Curiously, I didn't say it wasn't evolution, just that it was not an example of a mutation arising that shows a benefit -- the mutation was already extant in the population, and the melanic variety was known about well before hand.
There are actually a variety of genes that lead to the melanic form; and these will arise by spontaneous mutation from time to time - a fact which is likely to be partiarly responsible for the maintainance of the melanic form in normal populations - so it is also likely that some of the melanic forms selected during the industrial period arise by new mutation during that period so both you and Greyseal are partially correct.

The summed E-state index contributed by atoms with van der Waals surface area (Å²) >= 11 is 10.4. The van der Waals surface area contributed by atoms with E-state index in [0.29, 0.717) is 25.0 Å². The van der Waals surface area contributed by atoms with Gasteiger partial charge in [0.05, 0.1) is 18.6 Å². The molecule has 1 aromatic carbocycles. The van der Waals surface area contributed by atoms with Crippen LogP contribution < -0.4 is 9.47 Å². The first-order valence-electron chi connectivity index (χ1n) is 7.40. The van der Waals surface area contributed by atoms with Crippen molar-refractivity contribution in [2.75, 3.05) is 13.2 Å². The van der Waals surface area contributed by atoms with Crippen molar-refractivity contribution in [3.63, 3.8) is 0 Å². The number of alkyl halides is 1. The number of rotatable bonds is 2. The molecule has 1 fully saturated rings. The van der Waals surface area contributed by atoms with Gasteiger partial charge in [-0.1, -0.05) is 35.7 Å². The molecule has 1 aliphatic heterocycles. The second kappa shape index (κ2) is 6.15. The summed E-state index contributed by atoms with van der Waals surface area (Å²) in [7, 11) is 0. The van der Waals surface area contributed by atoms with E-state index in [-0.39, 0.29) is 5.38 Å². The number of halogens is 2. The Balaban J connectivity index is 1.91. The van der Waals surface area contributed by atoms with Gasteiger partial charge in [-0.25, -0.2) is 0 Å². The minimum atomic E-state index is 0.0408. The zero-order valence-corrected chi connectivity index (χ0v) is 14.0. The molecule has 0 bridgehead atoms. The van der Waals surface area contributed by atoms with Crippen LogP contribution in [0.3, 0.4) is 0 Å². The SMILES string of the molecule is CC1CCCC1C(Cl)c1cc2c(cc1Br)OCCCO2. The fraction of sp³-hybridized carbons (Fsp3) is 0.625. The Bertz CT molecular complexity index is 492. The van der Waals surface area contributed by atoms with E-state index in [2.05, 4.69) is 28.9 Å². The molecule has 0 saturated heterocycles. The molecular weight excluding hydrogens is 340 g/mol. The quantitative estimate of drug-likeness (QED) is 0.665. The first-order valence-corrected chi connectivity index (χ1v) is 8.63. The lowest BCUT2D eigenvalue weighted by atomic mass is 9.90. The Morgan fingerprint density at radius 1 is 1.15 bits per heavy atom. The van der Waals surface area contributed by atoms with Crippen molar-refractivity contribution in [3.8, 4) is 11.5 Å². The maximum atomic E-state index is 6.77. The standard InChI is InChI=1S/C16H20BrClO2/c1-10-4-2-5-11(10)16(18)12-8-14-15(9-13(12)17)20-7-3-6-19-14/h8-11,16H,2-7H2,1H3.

The short answer is not exactly, but most current genetic research points to retroviruses being derived from transposable elements native to organismal genomes called Long Terminal Repeat (LTR) retrotransposons.
Really? Interesting. I was under the impression the generally held view was that retroviruses pre-dated the domain split, since certain retroviral proteins from different domains of life are most closely related to each other than they are to any host protein. I was also under the impression that transposons were thought most likely to be degenerate viruses whose evolutionary pathway had taken them away from having a separate infective stage.